Introduction: Livers discarded after standard organ retrieval are commonly used as a cell source for hepatocyte transplantation. Due to the scarcity of organ donors, this leads to a shortage of suitable cells for transplantation. Here, the isolation of liver cells from diseased livers removed during liver transplantation is studied and compared to the isolation of cells from liver specimens obtained during partial liver resection.
Methods: Hepatocytes from 20 diseased explanted livers (Ex-group) were isolated, cultured and stored at 4°C for up to 48 hours, and compared to hepatocytes isolated from the normal liver tissue of 14 liver lobe resections (Rx-group). The nonparenchymal cell fraction (NPC) was analyzed by flow cytometry to identify potential liver progenitor cells, and OptiPrep™ (Sigma-Aldrich) density gradient centrifugation was used to enrich the progenitor cells for immediate transplantation.
Results: There were no differences in viability, cell integrity and metabolic activity in cell culture and survival after cold storage when comparing the hepatocytes from the Rx-group and the Ex-group. In some cases, the latter group showed tendencies of increased resistance to isolation and storage procedures. The NPC of the Ex-group livers contained considerably more EpCAM+ and significantly more CD90+ cells than the Rx-group. Progenitor cell enrichment was not sufficient for clinical application.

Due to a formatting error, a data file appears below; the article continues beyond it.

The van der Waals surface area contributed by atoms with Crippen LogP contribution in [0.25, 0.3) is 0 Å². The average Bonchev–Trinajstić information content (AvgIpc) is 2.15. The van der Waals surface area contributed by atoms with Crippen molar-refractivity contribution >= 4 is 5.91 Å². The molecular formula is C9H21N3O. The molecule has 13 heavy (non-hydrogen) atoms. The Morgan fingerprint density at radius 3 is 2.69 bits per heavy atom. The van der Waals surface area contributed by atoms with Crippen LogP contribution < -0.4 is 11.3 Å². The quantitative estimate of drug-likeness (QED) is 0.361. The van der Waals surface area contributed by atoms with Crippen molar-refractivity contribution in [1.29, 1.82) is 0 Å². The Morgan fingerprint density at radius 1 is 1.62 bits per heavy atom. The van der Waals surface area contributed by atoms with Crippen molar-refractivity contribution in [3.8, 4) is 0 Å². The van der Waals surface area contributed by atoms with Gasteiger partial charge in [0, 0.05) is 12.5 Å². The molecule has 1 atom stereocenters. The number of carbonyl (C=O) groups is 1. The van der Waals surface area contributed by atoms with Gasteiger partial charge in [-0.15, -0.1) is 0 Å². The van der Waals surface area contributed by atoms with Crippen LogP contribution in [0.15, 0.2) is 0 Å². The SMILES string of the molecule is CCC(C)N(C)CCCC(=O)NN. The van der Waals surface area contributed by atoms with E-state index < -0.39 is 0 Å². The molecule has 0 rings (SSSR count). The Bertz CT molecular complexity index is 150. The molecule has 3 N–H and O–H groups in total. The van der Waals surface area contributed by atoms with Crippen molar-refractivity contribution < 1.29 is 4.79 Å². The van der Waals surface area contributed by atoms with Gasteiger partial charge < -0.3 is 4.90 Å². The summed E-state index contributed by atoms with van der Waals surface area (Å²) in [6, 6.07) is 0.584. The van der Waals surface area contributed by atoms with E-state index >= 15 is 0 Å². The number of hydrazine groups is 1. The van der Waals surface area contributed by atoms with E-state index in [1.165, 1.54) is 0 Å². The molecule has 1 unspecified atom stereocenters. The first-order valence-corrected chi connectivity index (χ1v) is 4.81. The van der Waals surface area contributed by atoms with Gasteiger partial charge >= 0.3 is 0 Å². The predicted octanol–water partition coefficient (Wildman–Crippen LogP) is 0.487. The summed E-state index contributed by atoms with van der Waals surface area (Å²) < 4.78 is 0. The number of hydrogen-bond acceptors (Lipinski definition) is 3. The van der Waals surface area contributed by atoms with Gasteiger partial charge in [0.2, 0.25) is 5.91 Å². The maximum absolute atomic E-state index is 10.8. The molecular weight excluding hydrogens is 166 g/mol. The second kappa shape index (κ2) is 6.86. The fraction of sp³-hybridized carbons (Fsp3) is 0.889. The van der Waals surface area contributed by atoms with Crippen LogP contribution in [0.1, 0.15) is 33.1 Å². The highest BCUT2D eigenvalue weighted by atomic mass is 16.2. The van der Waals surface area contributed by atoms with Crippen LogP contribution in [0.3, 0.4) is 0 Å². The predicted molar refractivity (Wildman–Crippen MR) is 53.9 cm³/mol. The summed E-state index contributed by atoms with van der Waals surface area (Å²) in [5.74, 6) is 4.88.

Conclusions: Hepatocytes isolated from diseased explanted livers showed the essential characteristics of being adequate for cell transplantation. Increased numbers of liver progenitor cells can be isolated from diseased explanted livers. These results support the feasibility of using diseased explanted livers as a cell source for liver cell transplantation.